Tesla came in second on Consumer Reports’ annual list of auto reliability brands released Thursday, but its shares hit new highs Thursday and are still expected to surge about 20 percent this week, their biggest weekly gain in three months before the August 31 split. Tesla’s share price has repeatedly bucked the market in recent days after it was confirmed that it would be included in the S.P. 500 next month.
Tesla rose above $508 in early trading Thursday, breaking an in-market record set on Sept. 1, with the biggest in-day gain of more than 4.5 percent, up about $100 from monday’s close before the announcement. Although Tesla’s share price has since fallen below $500, it is still above $490 and is expected to rise more than 20 percent by Thursday’s close.
Tesla is expected to surge about 20 percent this week, its biggest weekly gain in three months before a stock split on August 31. Tesla’s shares rose more than 24 percent in the week to August 21.
Both the S. and P. 500 and the Dow continued to fall on Thursday, with the index moving higher in the middle of the day. Moreover, on the same day, the U.S. consumer goods authority third-party evaluation magazine authoritative consumer reports, because Model Y has been the body panel seams and paint problems, Tesla’s ranking is almost bottom, in the consumer reports of the annual list of automotive reliability brands ranked second, in 26 brands ranked 25th. Still, Tesla is likely to end the day on the back of a three-day rally. It’s also a big rise in the days since the dust settled on the S.P. 500.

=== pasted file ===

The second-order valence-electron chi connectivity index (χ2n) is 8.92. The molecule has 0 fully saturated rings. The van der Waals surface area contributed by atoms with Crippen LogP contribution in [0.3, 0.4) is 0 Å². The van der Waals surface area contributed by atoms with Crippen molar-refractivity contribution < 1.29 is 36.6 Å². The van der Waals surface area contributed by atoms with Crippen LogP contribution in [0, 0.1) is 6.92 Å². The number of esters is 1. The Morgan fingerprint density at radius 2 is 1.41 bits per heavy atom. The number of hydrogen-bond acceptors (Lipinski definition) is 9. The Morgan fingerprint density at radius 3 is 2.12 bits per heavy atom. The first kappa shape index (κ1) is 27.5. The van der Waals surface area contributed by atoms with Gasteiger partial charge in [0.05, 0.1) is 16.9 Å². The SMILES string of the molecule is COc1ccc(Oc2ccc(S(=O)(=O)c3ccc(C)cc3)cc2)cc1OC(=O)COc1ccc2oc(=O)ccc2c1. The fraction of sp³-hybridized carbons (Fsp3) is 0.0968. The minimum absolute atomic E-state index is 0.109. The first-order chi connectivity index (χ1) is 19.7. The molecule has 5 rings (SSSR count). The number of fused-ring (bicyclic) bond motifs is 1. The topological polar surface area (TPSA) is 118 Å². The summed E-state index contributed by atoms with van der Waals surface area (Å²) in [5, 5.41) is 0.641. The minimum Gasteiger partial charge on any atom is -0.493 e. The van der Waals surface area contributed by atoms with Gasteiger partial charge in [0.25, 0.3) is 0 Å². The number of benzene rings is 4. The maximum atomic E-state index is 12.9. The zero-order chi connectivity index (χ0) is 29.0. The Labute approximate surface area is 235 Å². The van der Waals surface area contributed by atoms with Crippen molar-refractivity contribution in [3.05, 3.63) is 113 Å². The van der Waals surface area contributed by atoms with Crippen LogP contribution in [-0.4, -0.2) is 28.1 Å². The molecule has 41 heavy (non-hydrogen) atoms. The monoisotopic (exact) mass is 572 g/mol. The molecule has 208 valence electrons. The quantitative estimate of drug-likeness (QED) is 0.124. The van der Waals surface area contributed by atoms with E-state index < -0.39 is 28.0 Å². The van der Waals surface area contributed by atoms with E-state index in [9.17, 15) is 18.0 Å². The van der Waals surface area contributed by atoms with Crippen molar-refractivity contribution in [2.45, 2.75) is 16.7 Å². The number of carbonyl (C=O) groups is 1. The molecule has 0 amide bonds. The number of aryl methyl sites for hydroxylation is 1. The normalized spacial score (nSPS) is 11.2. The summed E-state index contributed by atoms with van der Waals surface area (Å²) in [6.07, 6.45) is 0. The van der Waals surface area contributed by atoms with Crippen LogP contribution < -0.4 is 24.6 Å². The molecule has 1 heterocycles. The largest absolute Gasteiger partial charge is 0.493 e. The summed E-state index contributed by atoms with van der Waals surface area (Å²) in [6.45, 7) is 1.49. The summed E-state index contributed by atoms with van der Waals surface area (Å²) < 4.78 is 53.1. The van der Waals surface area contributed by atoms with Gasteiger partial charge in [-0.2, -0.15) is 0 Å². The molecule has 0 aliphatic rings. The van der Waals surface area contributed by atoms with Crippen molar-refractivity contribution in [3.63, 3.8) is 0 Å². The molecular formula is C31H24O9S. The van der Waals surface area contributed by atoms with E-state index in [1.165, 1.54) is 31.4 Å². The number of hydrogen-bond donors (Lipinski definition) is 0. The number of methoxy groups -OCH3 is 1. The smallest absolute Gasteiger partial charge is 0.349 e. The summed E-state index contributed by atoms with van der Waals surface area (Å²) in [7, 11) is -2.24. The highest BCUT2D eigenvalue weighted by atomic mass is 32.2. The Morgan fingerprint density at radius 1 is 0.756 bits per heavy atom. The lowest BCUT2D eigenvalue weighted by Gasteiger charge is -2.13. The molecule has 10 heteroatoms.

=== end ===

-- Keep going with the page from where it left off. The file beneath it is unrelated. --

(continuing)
On Monday, after U.S. stocks traded, Dow Jones announced plans to include Tesla in the S.P. 500 on December 21, considering whether to include it in a one-time or phased process. After the news, the stock surged more than 13 percent in just a few hours after the market expected index funds to buy Tesla in large numbers passively.
During Tuesday’s formal trading session, Tesla continued to surge as the broader market turned down, at one point breaking $460, its highest in-day gain since October 14, with the biggest in-day gain of more than 13 per cent, eventually rising more than 8 per cent.
On Wednesday, Morgan Stanley analyst Adam Jonas raised Tesla’s rating from flat to higher, for the first time in more than three years, and raised Tesla’s target price by 62.2 percent from $360 to $540, up 22 percent from Tesla’s closing price on Tuesday. It argues that Tesla’s business model is about to take a far-reaching turn, with the main source of revenue shifting from car sales to higher value-added software and services.
Tesla continued its rally on Wednesday, reversing its hopes for a second straight day of gains, reaching a record high of $496 on September 1, its biggest in-day gain of more than 12 per cent and a gain of more than 10 per cent.